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“God’s Not Dead” is a very well-made and well intentioned movie about a college student and devout Christian, Josh Wheaton (good performance by Shane Harper), who finds his faith challenged on his first day of Philosophy class by the dogmatic and argumentative Professor Radisson (solidly played by Kevin Sorbo). Radisson begins class by informing students that they will need to disavow, in writing, the existence of God on that first day, or face a failing grade. As other students in the class begin scribbling the words “God Is Dead” on pieces of paper to turn in as instructed, Josh find himself at a crossroads: having to choose between his faith and his future. Josh offers a nervous refusal, provoking an irate reaction from his smug professor. Radisson assigns him a daunting task: if Josh will not admit that “God Is Dead,” he must prove God’s existence by presenting well-researched, intellectual arguments and evidence over the course of the semester, and engage Radisson in a head-to-head debate in front of the class. If Josh fails to convince his classmates of God’s existence, he will fail the course and hinder his lofty academic goals. With almost no one in his corner, Josh wonders if he can really fight for what he believes. Can he actually prove the existence of God? Wouldn’t it just be easier to write “God Is Dead” and put the whole incident behind him? Of course, the easy road is not necessarily the right road.

The “God’s Not Dead” cast includes Kevin Sorbo (SOUL SURFER, HERCULES, ANDROMEDA), Shane Harper (GOOD LUCK CHARLIE, HIGH SCHOOL MUSICAL 2), David A.R. White (BROTHER WHITE, REVELATION ROAD), and Dean Cain (LOIS & CLARK: THE NEW ADVENTURES OF SUPERMAN), with special appearances by Christian band Newsboys and “Duck Dynasty’s” Willie and Korie Robertson. The subplots include a young lady (Trisha LaFache) facing life and death issues, as well as wonderful fun from David A.R. White and Benjamin Ochieng as two reverend friends trying to get out of town for a little R and R. The subplot of the muslim daughter struggling with her strict father seemed rather unnecessary and should’ve been cut. It added nothing to the story and the movie would’ve been shorter and tighter. And the ending is a little too tidy, but it does take everything to a firm conclusion. All in all, “God’s Not Dead” is well-acted and the movie moves along briskly.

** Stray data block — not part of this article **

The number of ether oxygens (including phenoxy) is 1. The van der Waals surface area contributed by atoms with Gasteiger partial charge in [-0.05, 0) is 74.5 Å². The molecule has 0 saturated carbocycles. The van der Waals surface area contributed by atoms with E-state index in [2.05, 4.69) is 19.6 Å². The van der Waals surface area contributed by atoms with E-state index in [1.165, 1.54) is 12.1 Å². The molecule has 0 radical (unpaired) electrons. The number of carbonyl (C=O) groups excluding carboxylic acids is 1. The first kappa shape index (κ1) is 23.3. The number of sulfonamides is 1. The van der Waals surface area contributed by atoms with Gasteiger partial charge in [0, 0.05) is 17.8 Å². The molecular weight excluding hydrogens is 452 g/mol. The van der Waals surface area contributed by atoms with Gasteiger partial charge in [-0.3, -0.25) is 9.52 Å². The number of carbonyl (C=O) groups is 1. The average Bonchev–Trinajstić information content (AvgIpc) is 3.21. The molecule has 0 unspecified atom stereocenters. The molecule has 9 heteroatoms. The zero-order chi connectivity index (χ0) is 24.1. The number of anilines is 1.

The biggest concern for “God’s Not Dead” is that this whole idea of wrapping a story around apologetics is dicey at best. The audience is forced to watch a preplanned debate from the sidelines, and if any questions or concerns are not addressed, the viewer feels unsatisfied and empty. That said, this weakness can also be the movie’s greatest strength in that “God’s Not Dead” can definitely be a conversation starter once outside the theater. It can also be a good discussion stimulator for Youth or Bible Studies groups. If you’re looking for this kind of material this movie is dead-on. And there are great resources available on-lne at the website. Because of all this, “God’s Not Dead” gets three out of five stars.

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Comments
  1. LF6 says:

    Just came back from the movie, pulled a few heart strings for sure. At this point I believe the title of my message tomorrow is going to be “God’s Not Dead”.

    Very well put together I thought.

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